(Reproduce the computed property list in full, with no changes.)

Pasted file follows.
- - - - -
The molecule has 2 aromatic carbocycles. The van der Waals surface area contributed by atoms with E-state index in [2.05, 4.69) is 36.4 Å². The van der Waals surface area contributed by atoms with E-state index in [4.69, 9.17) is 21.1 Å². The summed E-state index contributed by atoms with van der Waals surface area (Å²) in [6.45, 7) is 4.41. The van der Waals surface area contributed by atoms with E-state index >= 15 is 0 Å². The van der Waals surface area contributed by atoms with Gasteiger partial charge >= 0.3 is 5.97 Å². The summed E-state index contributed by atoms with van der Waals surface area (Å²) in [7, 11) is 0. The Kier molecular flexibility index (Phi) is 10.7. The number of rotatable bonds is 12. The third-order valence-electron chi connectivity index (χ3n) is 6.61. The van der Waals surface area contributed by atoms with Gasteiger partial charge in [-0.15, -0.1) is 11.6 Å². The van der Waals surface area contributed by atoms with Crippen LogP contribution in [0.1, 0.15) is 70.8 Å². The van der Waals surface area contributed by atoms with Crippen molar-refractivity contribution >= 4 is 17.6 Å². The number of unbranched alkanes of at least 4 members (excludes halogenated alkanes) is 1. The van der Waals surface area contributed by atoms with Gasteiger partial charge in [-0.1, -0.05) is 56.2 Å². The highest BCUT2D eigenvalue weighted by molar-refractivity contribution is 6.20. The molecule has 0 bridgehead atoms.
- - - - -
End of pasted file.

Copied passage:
The molecule has 2 aromatic carbocycles. The van der Waals surface area contributed by atoms with E-state index in [2.05, 4.69) is 36.4 Å². The van der Waals surface area contributed by atoms with E-state index in [4.69, 9.17) is 21.1 Å². The summed E-state index contributed by atoms with van der Waals surface area (Å²) in [6.45, 7) is 4.41. The van der Waals surface area contributed by atoms with E-state index >= 15 is 0 Å². The van der Waals surface area contributed by atoms with Gasteiger partial charge >= 0.3 is 5.97 Å². The summed E-state index contributed by atoms with van der Waals surface area (Å²) in [7, 11) is 0. The Kier molecular flexibility index (Phi) is 10.7. The number of rotatable bonds is 12. The third-order valence-electron chi connectivity index (χ3n) is 6.61. The van der Waals surface area contributed by atoms with Gasteiger partial charge in [-0.15, -0.1) is 11.6 Å². The van der Waals surface area contributed by atoms with Crippen LogP contribution in [0.1, 0.15) is 70.8 Å². The van der Waals surface area contributed by atoms with Crippen molar-refractivity contribution >= 4 is 17.6 Å². The number of unbranched alkanes of at least 4 members (excludes halogenated alkanes) is 1. The van der Waals surface area contributed by atoms with Gasteiger partial charge in [-0.1, -0.05) is 56.2 Å². The highest BCUT2D eigenvalue weighted by molar-refractivity contribution is 6.20. The molecule has 0 bridgehead atoms.